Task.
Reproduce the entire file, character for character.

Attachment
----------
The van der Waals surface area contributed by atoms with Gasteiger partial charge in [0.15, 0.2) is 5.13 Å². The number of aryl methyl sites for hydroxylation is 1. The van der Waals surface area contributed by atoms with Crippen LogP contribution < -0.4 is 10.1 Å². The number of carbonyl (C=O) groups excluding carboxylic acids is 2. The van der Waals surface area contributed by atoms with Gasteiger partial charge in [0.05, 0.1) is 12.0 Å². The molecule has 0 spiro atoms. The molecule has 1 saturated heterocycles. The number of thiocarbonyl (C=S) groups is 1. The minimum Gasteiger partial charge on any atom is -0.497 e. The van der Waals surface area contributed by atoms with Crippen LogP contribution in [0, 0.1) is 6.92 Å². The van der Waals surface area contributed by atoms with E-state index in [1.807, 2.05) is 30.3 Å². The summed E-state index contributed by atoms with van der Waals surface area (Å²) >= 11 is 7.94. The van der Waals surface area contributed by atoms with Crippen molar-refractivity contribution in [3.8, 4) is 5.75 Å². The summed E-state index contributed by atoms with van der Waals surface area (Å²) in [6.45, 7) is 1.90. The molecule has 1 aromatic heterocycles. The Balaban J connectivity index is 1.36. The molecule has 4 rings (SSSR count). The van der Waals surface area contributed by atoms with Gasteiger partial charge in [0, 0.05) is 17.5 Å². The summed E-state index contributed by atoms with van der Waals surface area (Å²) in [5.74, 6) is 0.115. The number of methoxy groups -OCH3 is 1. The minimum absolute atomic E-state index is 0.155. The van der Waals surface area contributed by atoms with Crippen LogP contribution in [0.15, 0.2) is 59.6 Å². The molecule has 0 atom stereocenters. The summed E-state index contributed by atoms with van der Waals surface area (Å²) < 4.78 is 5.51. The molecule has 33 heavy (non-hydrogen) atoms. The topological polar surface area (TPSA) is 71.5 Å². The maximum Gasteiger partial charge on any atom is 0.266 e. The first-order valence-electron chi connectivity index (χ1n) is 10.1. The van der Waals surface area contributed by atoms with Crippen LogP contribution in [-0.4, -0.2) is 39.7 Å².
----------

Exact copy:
The van der Waals surface area contributed by atoms with Gasteiger partial charge in [0.15, 0.2) is 5.13 Å². The number of aryl methyl sites for hydroxylation is 1. The van der Waals surface area contributed by atoms with Crippen LogP contribution < -0.4 is 10.1 Å². The number of carbonyl (C=O) groups excluding carboxylic acids is 2. The van der Waals surface area contributed by atoms with Gasteiger partial charge in [0.05, 0.1) is 12.0 Å². The molecule has 0 spiro atoms. The molecule has 1 saturated heterocycles. The number of thiocarbonyl (C=S) groups is 1. The minimum Gasteiger partial charge on any atom is -0.497 e. The van der Waals surface area contributed by atoms with Crippen LogP contribution in [0, 0.1) is 6.92 Å². The van der Waals surface area contributed by atoms with E-state index in [1.807, 2.05) is 30.3 Å². The summed E-state index contributed by atoms with van der Waals surface area (Å²) >= 11 is 7.94. The van der Waals surface area contributed by atoms with Crippen molar-refractivity contribution in [3.8, 4) is 5.75 Å². The summed E-state index contributed by atoms with van der Waals surface area (Å²) in [6.45, 7) is 1.90. The molecule has 1 aromatic heterocycles. The Balaban J connectivity index is 1.36. The molecule has 4 rings (SSSR count). The van der Waals surface area contributed by atoms with Gasteiger partial charge in [0, 0.05) is 17.5 Å². The summed E-state index contributed by atoms with van der Waals surface area (Å²) in [5.74, 6) is 0.115. The number of methoxy groups -OCH3 is 1. The minimum absolute atomic E-state index is 0.155. The van der Waals surface area contributed by atoms with Crippen LogP contribution in [0.15, 0.2) is 59.6 Å². The molecule has 0 atom stereocenters. The summed E-state index contributed by atoms with van der Waals surface area (Å²) < 4.78 is 5.51. The molecule has 33 heavy (non-hydrogen) atoms. The topological polar surface area (TPSA) is 71.5 Å². The maximum Gasteiger partial charge on any atom is 0.266 e. The first-order valence-electron chi connectivity index (χ1n) is 10.1. The van der Waals surface area contributed by atoms with Crippen LogP contribution in [-0.4, -0.2) is 39.7 Å².